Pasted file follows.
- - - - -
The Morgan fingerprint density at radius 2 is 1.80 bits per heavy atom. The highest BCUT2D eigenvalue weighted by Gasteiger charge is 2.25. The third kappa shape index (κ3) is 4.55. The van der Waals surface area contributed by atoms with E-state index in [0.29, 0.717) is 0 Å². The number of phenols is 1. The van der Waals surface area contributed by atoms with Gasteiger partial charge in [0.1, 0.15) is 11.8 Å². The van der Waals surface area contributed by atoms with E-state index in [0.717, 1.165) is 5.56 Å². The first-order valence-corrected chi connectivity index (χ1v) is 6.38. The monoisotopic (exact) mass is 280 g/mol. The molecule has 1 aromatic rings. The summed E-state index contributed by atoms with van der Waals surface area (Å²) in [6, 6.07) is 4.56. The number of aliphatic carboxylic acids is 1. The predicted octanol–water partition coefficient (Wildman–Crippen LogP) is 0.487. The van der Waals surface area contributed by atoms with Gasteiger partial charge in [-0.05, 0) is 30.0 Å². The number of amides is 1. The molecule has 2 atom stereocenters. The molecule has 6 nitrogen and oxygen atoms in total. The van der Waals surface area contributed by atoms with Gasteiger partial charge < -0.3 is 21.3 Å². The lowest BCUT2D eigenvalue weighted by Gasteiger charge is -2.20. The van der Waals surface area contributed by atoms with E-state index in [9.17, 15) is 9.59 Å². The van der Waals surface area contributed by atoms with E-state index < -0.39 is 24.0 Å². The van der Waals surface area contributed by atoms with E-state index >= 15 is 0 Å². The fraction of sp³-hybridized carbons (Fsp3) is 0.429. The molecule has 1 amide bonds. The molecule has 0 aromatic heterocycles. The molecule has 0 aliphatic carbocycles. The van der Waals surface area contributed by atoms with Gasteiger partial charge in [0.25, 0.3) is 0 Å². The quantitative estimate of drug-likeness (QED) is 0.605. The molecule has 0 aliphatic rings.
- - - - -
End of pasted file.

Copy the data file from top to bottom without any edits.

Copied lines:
The Morgan fingerprint density at radius 2 is 1.80 bits per heavy atom. The highest BCUT2D eigenvalue weighted by Gasteiger charge is 2.25. The third kappa shape index (κ3) is 4.55. The van der Waals surface area contributed by atoms with E-state index in [0.29, 0.717) is 0 Å². The number of phenols is 1. The van der Waals surface area contributed by atoms with Gasteiger partial charge in [0.1, 0.15) is 11.8 Å². The van der Waals surface area contributed by atoms with E-state index in [0.717, 1.165) is 5.56 Å². The first-order valence-corrected chi connectivity index (χ1v) is 6.38. The monoisotopic (exact) mass is 280 g/mol. The molecule has 1 aromatic rings. The summed E-state index contributed by atoms with van der Waals surface area (Å²) in [6, 6.07) is 4.56. The number of aliphatic carboxylic acids is 1. The predicted octanol–water partition coefficient (Wildman–Crippen LogP) is 0.487. The van der Waals surface area contributed by atoms with Gasteiger partial charge in [-0.05, 0) is 30.0 Å². The number of amides is 1. The molecule has 2 atom stereocenters. The molecule has 6 nitrogen and oxygen atoms in total. The van der Waals surface area contributed by atoms with Gasteiger partial charge < -0.3 is 21.3 Å². The lowest BCUT2D eigenvalue weighted by Gasteiger charge is -2.20. The van der Waals surface area contributed by atoms with E-state index in [9.17, 15) is 9.59 Å². The van der Waals surface area contributed by atoms with E-state index < -0.39 is 24.0 Å². The van der Waals surface area contributed by atoms with E-state index >= 15 is 0 Å². The fraction of sp³-hybridized carbons (Fsp3) is 0.429. The molecule has 1 amide bonds. The molecule has 0 aromatic heterocycles. The molecule has 0 aliphatic carbocycles. The van der Waals surface area contributed by atoms with Gasteiger partial charge in [0.25, 0.3) is 0 Å². The quantitative estimate of drug-likeness (QED) is 0.605. The molecule has 0 aliphatic rings.